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  • Writer's pictureBetty Girardeau

Olfactory Memory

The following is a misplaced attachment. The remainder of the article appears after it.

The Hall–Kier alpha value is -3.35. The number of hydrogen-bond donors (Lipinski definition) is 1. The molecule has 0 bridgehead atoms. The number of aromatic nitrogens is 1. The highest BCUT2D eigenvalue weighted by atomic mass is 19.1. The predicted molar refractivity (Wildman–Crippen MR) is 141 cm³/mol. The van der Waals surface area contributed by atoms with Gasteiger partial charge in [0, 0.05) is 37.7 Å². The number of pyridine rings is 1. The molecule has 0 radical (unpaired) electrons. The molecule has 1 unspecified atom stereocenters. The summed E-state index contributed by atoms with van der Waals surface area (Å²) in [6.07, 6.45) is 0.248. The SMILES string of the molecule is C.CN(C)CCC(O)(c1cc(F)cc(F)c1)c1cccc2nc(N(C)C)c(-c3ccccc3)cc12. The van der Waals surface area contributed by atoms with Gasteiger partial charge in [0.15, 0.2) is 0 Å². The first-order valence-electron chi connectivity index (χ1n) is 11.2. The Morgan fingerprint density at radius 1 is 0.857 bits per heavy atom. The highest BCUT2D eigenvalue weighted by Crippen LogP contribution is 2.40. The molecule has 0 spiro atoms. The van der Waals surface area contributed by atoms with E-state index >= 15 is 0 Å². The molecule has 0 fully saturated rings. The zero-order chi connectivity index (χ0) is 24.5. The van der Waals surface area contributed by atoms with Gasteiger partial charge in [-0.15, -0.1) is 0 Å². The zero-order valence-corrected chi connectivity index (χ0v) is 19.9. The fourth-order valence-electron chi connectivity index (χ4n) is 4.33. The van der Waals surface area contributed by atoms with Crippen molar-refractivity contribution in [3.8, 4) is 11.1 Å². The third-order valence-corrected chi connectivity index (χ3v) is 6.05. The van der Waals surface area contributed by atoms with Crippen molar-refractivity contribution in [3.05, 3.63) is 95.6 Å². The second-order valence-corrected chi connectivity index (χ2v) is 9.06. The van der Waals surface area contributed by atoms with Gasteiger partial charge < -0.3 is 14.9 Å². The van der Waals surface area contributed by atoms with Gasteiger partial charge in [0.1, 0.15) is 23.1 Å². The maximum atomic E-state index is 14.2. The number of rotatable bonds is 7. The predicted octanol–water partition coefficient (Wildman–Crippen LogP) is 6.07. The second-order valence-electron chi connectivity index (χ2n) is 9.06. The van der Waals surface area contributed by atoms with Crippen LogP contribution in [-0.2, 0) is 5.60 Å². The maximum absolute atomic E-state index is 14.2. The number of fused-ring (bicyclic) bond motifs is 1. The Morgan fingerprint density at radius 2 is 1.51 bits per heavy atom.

Last night I had hamburgers for dinner (not these). If you are like me there are certain smells that bring back memories, both good and bad. The smell of my cooking burgers brought back a lot fond memories, most of which were also related to the carefree days of childhood summers. And this reminded me of another summer smell that I love, the smell of fresh cut grass. These days, because we tend to have our windows closed and the air conditioner running we unfortunately don't get to enjoy that smell very often. Certain holidays are also closely related in my mind to particular smells: roasting turkeys to Thanksgiving and Christmas; fresh cut greens and/or a live Christmas tree recently brought into the house also to Christmas; vinegar in the dye solution for Easter eggs; and the smell of sulphur from Fourth of July fireworks to name but a few. Some smells can remind of us of particular people, like my Mother's favorite perfume or the sweet smell of my freshly bathed babies. Every Friday my Mother changed the sheets on all of the beds, and there was nothing better than climbing into bed that night and breathing in the essence of the dried lavender that she used when storing the freshly laundered sheets. When I went to school work sheets and most of the tests had been printed on mimeograph (ditto) machines which, especially fresh from the machines, exuded the aromas of methanol and isopropanol that were major ingredients in the printing fluid. Freshly varnished hardwood floors remind me of the first week of school every year, and other school memories are conjured up by what chalk dust smells like. When I see really old cars I am reminded of how my grandfathers' cars and garages both smelled like a combination of oil, gasoline, dirt, and aging upholstery and how exciting the smell of a new car was until that smell, too, started to disappear to be replaced by the "old car smell." It's no accident that smell and memory are so closely tied together. We are hard wired for that to happen. The olfactory system is located in the same part of the brain that effects memory, emotions, and creativity. Dr. Philip Kronk wrote in an article that appeared in the Knoxville "News Sentinel" published in May, 2017 that "While sounds, pictures and touch can bring back memories..., scientists have found that only the sense of smell can vividly and intensely bring back...memories." As a photographer I know that pictures can often speak louder than words. But for this blog about smell, how could I marry smell to an image? Hopefully the smoke rising from the cooking hamburgers helps to do that a little. But it is certainly no real replacement for the real thing. I rather expect my words did a better job of jogging your olfactory memories. And I hope all, if not most of them, are happy ones.

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